City Settled on Sewage Plant Location

New plant to open in 2025

By Chris Van Horne
|  Monday, Jul 18, 2011  |  Updated 5:13 PM CDT
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The water department of Fort Worth has chosen a 100 acre site in far west Fort Worth to house its new sewage treatment plant.

Chris Van Horne, NBCDFW.com

The water department of Fort Worth has chosen a 100 acre site in far west Fort Worth to house its new sewage treatment plant.

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The City of Fort Worth will open its new sewage facility near Mary's Creek in Far West Fort Worth near the county line, just north of Interstate-30 at Chapin Road.

And while no one may be enthusiastic about a sewage treatment plant moving into the neighborhood, it has to go somewhere and this particular location works for many reasons.

"There was less opposition to 'Site 10' then there was to the other sites we were considering," said Mary Gugliuzza of Fort Worth's Water Department.

The water department formed a community advisory committee to help pick the site, which is about two miles west of a relatively new subdivision.

Many residents said they were unaware of the chosen site and sewage plant. One woman said she was satisfied with the city's assurances to control odor and limit lighting, among others, but was concerned about additional traffic on Old Weatherford Road. However, not everyone is satisfied.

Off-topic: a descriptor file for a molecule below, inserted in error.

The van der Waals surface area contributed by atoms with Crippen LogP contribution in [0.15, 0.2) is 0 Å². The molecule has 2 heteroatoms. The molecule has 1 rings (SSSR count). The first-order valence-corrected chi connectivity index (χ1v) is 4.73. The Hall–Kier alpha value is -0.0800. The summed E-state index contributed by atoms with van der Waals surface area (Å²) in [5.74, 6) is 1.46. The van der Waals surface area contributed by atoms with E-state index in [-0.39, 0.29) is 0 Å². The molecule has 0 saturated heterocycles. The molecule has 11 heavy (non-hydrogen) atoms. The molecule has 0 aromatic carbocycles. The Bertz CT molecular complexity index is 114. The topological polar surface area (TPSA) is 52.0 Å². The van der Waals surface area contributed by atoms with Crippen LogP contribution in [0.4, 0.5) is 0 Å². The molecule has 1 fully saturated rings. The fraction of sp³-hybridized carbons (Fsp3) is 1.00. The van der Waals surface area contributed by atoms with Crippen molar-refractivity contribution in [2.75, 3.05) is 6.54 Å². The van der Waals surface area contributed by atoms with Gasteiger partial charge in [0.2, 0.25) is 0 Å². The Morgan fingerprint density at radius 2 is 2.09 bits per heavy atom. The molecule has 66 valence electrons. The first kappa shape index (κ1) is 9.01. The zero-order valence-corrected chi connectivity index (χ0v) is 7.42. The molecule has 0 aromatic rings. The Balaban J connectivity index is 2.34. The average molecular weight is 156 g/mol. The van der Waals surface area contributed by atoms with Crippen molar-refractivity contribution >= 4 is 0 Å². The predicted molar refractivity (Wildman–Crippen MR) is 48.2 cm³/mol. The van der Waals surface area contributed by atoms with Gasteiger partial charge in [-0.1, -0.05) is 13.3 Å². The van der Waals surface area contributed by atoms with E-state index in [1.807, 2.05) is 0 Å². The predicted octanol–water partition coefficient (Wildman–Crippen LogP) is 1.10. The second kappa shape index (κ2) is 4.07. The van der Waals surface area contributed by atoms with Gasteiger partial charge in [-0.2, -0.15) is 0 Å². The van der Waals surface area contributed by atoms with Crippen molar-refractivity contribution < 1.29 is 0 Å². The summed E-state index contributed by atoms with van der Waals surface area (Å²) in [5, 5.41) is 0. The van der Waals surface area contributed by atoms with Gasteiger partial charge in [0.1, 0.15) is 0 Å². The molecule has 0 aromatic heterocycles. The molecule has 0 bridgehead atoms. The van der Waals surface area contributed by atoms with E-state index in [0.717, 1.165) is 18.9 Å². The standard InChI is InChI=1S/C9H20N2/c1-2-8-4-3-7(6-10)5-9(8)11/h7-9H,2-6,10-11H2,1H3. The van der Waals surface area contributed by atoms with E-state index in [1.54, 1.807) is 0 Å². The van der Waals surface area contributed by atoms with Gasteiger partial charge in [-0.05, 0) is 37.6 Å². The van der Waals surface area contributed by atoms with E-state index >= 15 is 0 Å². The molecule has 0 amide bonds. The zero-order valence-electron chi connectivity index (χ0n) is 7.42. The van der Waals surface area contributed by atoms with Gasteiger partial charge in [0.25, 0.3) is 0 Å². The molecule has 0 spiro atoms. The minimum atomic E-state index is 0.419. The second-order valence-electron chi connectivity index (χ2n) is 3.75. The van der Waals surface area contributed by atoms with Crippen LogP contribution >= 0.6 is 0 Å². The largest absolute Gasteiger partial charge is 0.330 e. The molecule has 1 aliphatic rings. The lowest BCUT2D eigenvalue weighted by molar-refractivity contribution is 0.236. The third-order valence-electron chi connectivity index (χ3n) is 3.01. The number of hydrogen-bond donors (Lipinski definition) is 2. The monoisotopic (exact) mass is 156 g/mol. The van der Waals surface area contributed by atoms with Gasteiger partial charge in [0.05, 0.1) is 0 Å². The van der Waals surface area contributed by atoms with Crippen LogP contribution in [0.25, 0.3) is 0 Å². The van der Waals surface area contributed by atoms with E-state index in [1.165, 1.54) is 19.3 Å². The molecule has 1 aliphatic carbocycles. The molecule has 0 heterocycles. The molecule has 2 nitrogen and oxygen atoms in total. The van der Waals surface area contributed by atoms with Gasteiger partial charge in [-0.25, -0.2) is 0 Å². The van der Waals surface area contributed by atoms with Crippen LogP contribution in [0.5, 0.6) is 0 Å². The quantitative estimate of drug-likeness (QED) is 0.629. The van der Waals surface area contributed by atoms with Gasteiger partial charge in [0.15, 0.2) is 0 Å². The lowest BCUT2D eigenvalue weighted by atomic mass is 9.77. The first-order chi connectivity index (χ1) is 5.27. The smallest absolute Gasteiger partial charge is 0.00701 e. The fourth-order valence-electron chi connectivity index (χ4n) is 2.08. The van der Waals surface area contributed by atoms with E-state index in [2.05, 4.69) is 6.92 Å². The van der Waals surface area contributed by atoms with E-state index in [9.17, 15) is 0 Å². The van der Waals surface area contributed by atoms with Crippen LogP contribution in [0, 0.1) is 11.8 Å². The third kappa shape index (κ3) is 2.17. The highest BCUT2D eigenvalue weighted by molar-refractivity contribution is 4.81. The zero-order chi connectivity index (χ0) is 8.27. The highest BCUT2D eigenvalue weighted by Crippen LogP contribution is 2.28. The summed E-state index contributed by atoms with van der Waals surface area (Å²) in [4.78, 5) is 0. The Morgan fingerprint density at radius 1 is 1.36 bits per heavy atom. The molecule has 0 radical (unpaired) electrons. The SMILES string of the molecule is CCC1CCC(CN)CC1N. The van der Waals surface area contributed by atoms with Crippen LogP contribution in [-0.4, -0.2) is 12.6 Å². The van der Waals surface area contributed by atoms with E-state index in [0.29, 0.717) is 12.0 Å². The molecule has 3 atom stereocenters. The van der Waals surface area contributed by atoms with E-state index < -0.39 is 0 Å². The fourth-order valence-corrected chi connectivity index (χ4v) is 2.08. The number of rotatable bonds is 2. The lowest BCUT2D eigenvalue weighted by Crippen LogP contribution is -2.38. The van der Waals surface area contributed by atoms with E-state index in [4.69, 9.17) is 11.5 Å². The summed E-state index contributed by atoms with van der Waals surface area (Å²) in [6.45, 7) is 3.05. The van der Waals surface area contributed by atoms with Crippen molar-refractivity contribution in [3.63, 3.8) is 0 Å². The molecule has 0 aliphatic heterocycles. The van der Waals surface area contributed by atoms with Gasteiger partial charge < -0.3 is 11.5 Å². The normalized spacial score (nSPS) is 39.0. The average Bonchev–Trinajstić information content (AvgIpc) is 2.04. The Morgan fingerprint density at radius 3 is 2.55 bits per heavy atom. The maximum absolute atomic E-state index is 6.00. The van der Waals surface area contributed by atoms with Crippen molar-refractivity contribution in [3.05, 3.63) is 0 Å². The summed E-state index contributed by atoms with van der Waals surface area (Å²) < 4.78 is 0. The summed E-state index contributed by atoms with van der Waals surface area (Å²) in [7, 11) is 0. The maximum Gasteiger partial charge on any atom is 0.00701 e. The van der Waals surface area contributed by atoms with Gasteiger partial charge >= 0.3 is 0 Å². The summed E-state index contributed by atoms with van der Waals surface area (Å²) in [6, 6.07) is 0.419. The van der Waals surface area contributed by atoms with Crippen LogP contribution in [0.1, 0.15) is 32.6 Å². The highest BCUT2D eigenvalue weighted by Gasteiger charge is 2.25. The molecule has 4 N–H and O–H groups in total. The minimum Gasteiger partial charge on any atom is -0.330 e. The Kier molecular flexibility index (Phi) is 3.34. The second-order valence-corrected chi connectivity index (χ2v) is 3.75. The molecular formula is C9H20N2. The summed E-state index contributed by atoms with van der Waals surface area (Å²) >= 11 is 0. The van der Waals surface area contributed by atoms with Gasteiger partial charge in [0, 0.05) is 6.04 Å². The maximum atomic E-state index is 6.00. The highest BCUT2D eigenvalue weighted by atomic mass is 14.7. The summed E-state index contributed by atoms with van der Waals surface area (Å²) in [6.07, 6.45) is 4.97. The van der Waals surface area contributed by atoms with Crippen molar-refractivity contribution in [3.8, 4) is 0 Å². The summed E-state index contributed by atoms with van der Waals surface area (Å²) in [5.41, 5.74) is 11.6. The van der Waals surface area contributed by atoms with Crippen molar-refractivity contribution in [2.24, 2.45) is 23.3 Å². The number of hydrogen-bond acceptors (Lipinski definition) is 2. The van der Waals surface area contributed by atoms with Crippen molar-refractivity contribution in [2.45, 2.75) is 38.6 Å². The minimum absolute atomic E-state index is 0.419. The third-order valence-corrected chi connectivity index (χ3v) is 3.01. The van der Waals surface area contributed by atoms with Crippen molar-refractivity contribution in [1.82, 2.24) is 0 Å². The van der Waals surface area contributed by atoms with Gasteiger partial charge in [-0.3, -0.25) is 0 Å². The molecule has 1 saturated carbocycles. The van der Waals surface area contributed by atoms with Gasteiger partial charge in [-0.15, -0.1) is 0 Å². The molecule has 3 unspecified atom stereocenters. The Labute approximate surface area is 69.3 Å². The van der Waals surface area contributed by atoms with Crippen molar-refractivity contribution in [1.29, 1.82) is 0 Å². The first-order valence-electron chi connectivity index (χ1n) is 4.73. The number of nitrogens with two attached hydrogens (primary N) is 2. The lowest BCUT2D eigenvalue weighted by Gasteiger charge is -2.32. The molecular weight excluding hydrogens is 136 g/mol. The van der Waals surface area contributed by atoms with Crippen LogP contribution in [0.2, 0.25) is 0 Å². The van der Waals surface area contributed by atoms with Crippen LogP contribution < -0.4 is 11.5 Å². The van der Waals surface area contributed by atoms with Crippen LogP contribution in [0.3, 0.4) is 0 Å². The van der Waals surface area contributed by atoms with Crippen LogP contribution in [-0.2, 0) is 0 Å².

"I think it's sad that they choose a lively, upcoming area with young people," said resident Ed Simpson.

The city council can approve the site during its meeting on July 27. The facility won't be needed though until 2025, when the city's growth will require a second treatment facilities. Right now the only sewage treatment plant is the Village Creek Water Reclamation Facility on the city's east side. A second plant on the west side of town, where growth is occurring will be extremely beneficial according to the water department.

"There are limitations to one facility," said Gugliuzza. "There are limits on how much we can discharge at the one facility. We have size limits as to how big we can get at that facility. Another problem we have is we have to get from east to west."

The reason the city needs to purchase the land for the facility now is the same reason why it has to be built in the first place -- growth.

"Those large tracts are going rather rapidly as development progresses," said Gugliuzza.

And Gugliuzza says the water department has to think a decade down the line with its projects so the city isn't caught ill-prepared.

The water department will hold an open house about the site at Western Hills Baptist Church on Chapin Road, Thursday night from 6 p.m. to 7:30 p.m. For more information on the location click here.

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